Michael Bailey: Reckless F1 fans and why Bahrain should be a no no

We have all heard of fans wanting to get closer to Formula One, but things were taken to ridiculous levels during Sebastien Buemi's Toro Rosso demonstration in Japan.

The team was showing off the STR6 to help raise money for the victims of March's tsunami, when a spectator decided it was the perfect time to cross the road. Bang!

Thankfully the F1 'enthusiast' – obviously never exposed to the teachings of Green Cross Code Man (aka Dave Prowse) – was not hurt, apart from the almost certainly bruised ego.

Hopefully a bit of sense was knocked into him as well.

• The postponed Bahrain Grand Prix will go ahead in October – and the ensuing anger at the decision probably came from its inevitability.

The race at Sakhir was due to kick off Formula One's longest ever season back in March, when civil and political unrest – alongside similar events in Egypt – understandably, and rightly, meant the grand prix did not take place as scheduled.

It should have been cancelled there and then. Removed from the calendar so that far more important things could be sorted.

Most Read

Even in that scenario, by now the race would have been included on the provisional 2012 calendar and questions over Bahrain's stability would have needed answering.

Instead, the original race was postponed. After all, Formula One and Sakhir had a contract to keep.

The Middle Eastern island state is now regarded – by some – as 'safe' and 'stable'. How it got there, it seems, is irrelevant.

The inevitable consequence is that the Bahrain Grand Prix currently sits on the FIA's official Formula One 2011 calendar for October 30 – knocking the first ever India Grand Prix on to December 11 as this season's final act in the process.

It will be one of latest finishes – although not the latest – to an F1 season, and will re-establish 2011 as the sport's longest ever campaign.

The FIA's decision may yet be vetoed by Fota – the teams' association – if they feel strongly enough; after all, there will be no race without them.

Protesters have already targeted petitions at the likes of Red Bull Racing, while several high profile faces have expressed their doubts over whether the decision to race in Bahrain will actually come to fruition: all of it aimed at stopping brutal oppression delivering an F1 race and the chance for Bahrain to claim everything is 'back to normal'.

Say what you like about former FIA president Max Mosley, on Bahrain he is spot on.

'A sports administrator is elected to run a sport; anyone who wants to be a politician should stand for election in politics, not sport,' he wrote in his Daily Telegraph column.

'Surely the line has to be drawn when a sporting event is not mere entertainment in a less-than-perfect country, but is being used by an oppressive regime to camouflage its actions. If a sport accepts this role, it becomes a tool of government.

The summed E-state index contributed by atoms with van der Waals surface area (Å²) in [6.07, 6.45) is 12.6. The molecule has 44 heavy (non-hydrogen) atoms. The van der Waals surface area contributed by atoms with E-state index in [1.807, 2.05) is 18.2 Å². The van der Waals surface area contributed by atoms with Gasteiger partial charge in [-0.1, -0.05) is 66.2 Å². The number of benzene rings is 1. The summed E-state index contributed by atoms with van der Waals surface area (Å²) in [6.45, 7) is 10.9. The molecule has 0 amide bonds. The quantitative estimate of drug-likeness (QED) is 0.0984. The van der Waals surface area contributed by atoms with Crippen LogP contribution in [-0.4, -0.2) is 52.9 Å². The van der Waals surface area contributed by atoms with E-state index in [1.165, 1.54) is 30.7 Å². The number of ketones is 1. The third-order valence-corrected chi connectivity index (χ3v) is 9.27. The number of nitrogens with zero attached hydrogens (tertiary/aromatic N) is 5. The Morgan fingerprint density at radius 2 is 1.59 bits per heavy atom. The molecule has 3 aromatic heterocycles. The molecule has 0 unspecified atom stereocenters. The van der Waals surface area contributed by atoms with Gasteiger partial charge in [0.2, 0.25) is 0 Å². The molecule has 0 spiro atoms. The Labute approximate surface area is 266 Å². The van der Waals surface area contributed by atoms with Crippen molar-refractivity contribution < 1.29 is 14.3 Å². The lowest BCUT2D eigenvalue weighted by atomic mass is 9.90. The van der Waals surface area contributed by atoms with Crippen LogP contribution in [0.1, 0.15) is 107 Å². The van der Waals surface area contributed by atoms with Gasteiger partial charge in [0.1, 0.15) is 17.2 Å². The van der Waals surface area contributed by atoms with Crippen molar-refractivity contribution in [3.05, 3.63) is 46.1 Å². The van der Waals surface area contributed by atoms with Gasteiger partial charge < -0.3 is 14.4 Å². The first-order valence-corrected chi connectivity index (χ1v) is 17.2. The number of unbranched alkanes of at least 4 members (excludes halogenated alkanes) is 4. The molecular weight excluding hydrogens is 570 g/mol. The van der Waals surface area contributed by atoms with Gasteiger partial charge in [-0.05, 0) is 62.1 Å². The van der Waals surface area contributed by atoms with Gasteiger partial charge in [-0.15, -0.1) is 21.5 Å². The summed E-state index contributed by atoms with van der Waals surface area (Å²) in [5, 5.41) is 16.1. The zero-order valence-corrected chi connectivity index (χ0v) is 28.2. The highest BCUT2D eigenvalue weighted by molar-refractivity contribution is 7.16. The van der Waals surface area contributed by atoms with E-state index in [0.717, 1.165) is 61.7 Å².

'By agreeing to race there, Formula One becomes complicit in what has happened. It becomes one of the Bahrain government's instruments of repression.

'The decision to hold the race is a mistake which will not be forgotten and, if not reversed, will eventually cost Formula One dear.'

• This month's High Court verdict on the spat between Group Lotus and Team Lotus worked out pretty well for the Hingham unit.

Team Lotus can sit back safe in the knowledge all can carry on as planned. But it's not the same for Hethel's Group Lotus and Renault.

The question marks have already started appearing over the team's funding, while the Oxfordshire constructor had planned to ditch its Renault marque. The replacement was to be Lotus, but the verdict ensures that is no longer an option.

A reported 99 jobs are set to go at Hethel – some insiders suggest the total could actually top 130 – while questions remain over a strategy to shell out �100m on sponsoring a team, without the benefit of your company's name being used.

Immediate effects on Norfolk's second F1 team will be minimal: same black and gold livery, same name and sponsors.

But longer term, there will be tough decisions. For the sake of a treasured Norfolk marque, they better get it right.

• This weekend sees F1 relocate across the Atlantic for the Canadian Grand Prix – and it should be a cracker.

Montreal's street circuit, brought back to the calendar in 2010 after a year's absence, tends to deliver superb races.

And given this year DRS – the moveable rear wing overtaking device – will be allowed in two places during the race rather than the one section permitted at the other grands prix this season, there is one more unknown factor in the mix.

Montreal's fascinating 2010 race made a big impact. Pirelli's brief when they set about making this season's new tyres was to recreate that grand prix at every circuit in a season – more stops, more strategy, better racing.

So taking into account the fact Pirelli's work has been such a success in 2011 – even at those traditionally hard-to-excite places like Barcelona – we could all be in for a real treat in North America on Sunday evening.